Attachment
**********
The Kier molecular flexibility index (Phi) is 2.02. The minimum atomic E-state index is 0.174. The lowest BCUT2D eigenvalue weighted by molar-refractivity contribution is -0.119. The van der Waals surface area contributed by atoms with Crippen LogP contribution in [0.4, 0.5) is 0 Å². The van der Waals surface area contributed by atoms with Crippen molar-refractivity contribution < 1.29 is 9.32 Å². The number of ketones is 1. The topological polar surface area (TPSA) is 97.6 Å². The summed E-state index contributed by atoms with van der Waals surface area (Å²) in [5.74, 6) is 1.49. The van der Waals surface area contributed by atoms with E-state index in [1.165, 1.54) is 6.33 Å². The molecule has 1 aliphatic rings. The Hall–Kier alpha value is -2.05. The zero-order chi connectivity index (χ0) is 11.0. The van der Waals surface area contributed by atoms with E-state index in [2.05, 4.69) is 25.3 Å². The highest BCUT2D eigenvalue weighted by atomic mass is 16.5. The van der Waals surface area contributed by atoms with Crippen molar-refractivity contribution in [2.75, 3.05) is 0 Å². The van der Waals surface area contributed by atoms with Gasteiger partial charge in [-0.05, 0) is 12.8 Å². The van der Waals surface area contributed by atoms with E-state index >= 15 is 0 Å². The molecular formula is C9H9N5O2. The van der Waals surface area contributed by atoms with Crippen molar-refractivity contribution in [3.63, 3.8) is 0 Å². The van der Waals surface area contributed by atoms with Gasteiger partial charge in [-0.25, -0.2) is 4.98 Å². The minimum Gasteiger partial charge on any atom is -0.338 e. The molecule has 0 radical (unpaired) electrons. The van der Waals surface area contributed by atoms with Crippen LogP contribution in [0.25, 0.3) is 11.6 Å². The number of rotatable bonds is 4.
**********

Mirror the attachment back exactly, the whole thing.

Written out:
The Kier molecular flexibility index (Phi) is 2.02. The minimum atomic E-state index is 0.174. The lowest BCUT2D eigenvalue weighted by molar-refractivity contribution is -0.119. The van der Waals surface area contributed by atoms with Crippen LogP contribution in [0.4, 0.5) is 0 Å². The van der Waals surface area contributed by atoms with Crippen molar-refractivity contribution < 1.29 is 9.32 Å². The number of ketones is 1. The topological polar surface area (TPSA) is 97.6 Å². The summed E-state index contributed by atoms with van der Waals surface area (Å²) in [5.74, 6) is 1.49. The van der Waals surface area contributed by atoms with E-state index in [1.165, 1.54) is 6.33 Å². The molecule has 1 aliphatic rings. The Hall–Kier alpha value is -2.05. The zero-order chi connectivity index (χ0) is 11.0. The van der Waals surface area contributed by atoms with E-state index in [2.05, 4.69) is 25.3 Å². The highest BCUT2D eigenvalue weighted by atomic mass is 16.5. The van der Waals surface area contributed by atoms with Crippen molar-refractivity contribution in [2.75, 3.05) is 0 Å². The van der Waals surface area contributed by atoms with Gasteiger partial charge in [-0.05, 0) is 12.8 Å². The van der Waals surface area contributed by atoms with E-state index >= 15 is 0 Å². The molecular formula is C9H9N5O2. The van der Waals surface area contributed by atoms with Crippen molar-refractivity contribution in [3.63, 3.8) is 0 Å². The van der Waals surface area contributed by atoms with Gasteiger partial charge in [-0.25, -0.2) is 4.98 Å². The minimum Gasteiger partial charge on any atom is -0.338 e. The molecule has 0 radical (unpaired) electrons. The van der Waals surface area contributed by atoms with Crippen LogP contribution in [0.25, 0.3) is 11.6 Å². The number of rotatable bonds is 4.